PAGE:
Urban parks are often overlooked when it comes to enjoying some outdoor adventure. While “escaping the city” is always great, sometimes you need a quick fix in your own backyard. If you happen to live in Western New York, then the Tifft Nature Preserve is one such local option.
A quick drive or bike ride to the outskirts of Buffalo and you find yourself at this 264-acre nature oasis, that was once used as a shipping area for coal and iron ore. It was also used as a landfill for some time. Today, nature has taken over much of the area.
Ponds, boardwalks and hiking trails create a nature escape, within eyesight of the city of Buffalo. The thought of nature and Buffalo going hand in hand may seem strange, but it truly works at Tifft, where they run frequent sessions with schools to educate kids on the plant life and wildlife of the area.
The visitor centre is full of old photos of the area before it was a park and includes a great little library collection to help you identify what birds or animals you’ve seen on your hikes.
As for the wildlife, in winter most visitors have great fun with the chickadees as they’ll land on your hands if you have some sunflower seeds for them to eat. The main trails are hard-packed enough in winter for hiking, but snowshoe rentals are available as well – a great place to try snowshoeing for the first time if you’ve never done it before!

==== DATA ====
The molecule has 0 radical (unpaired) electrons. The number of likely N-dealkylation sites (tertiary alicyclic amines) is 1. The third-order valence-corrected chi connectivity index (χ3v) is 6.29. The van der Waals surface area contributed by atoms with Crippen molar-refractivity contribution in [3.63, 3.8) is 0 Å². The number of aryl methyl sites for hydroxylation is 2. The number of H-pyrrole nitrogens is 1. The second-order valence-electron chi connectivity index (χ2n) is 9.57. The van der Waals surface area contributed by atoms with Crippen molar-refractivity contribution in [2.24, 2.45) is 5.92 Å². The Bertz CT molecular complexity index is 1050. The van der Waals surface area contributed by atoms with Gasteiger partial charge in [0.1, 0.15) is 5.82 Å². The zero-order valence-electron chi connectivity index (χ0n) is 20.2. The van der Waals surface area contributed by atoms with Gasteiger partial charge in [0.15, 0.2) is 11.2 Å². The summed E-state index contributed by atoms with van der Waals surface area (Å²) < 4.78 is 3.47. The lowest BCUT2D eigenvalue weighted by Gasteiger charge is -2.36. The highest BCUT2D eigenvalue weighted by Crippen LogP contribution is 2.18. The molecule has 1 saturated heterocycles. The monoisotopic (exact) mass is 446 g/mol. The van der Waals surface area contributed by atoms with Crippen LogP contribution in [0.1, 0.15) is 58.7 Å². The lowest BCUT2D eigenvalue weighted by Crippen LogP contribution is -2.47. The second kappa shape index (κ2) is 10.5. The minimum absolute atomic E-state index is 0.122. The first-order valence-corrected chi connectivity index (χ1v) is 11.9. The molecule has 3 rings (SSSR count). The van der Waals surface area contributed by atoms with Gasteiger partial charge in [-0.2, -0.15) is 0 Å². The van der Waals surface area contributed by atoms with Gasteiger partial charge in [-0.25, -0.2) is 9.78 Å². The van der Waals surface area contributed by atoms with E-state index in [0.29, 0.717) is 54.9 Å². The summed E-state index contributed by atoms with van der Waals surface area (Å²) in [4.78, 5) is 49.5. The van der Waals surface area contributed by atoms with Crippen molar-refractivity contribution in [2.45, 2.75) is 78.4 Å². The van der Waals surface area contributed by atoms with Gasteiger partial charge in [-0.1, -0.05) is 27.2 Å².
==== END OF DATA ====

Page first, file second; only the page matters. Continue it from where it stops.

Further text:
Trails here are fairly flat, winding around the ponds. If you visit on a week day or time when it is not so busy, you may get lucky and spot some of the bigger wildlife in the park, including deer! Who would have imagined seeing deer just outside of Buffalo?
While winter presents good snowshoeing and cross-country skiing options, the boardwalks and ponds come to life in summer, with frogs, fish and other aquatic creatures entertaining visitors, not to mention a wide variety of birds.
There is a total of 5 miles of trails at Tifft Nature Preserve, and birders enjoy the area as it has a couple of blinds for viewing wildlife without disturbing the animals. Boardwalks wind around parts of Beth Pond, Berm Pond and Lisa Pond, while the visitor centre is on the larger Lake Kirsty.
One of the better hikes is to start at the visitor centre and head to the main trailhead. Once you cross the bridge, go right to take the Snakeroot Trail. Follow that to the Boardwalk Trail that takes you to Berm Pond. Watch for plenty of small animals along the shores of the pond.
Taking the boardwalk trail all the way around will allow you to either head back towards the visitor centre, or continue on further to Lisa Pond and the Rabbit Run trails.
I visited in winter and was surprised by how many animal tracks could be seen around the ponds. Beavers are sometimes seen here, and everything from warblers to gulls to herons to owls have been spotted in the preserve. It was officially designated an Important Bird Area in 1998, with more than 250 species being recorded to date.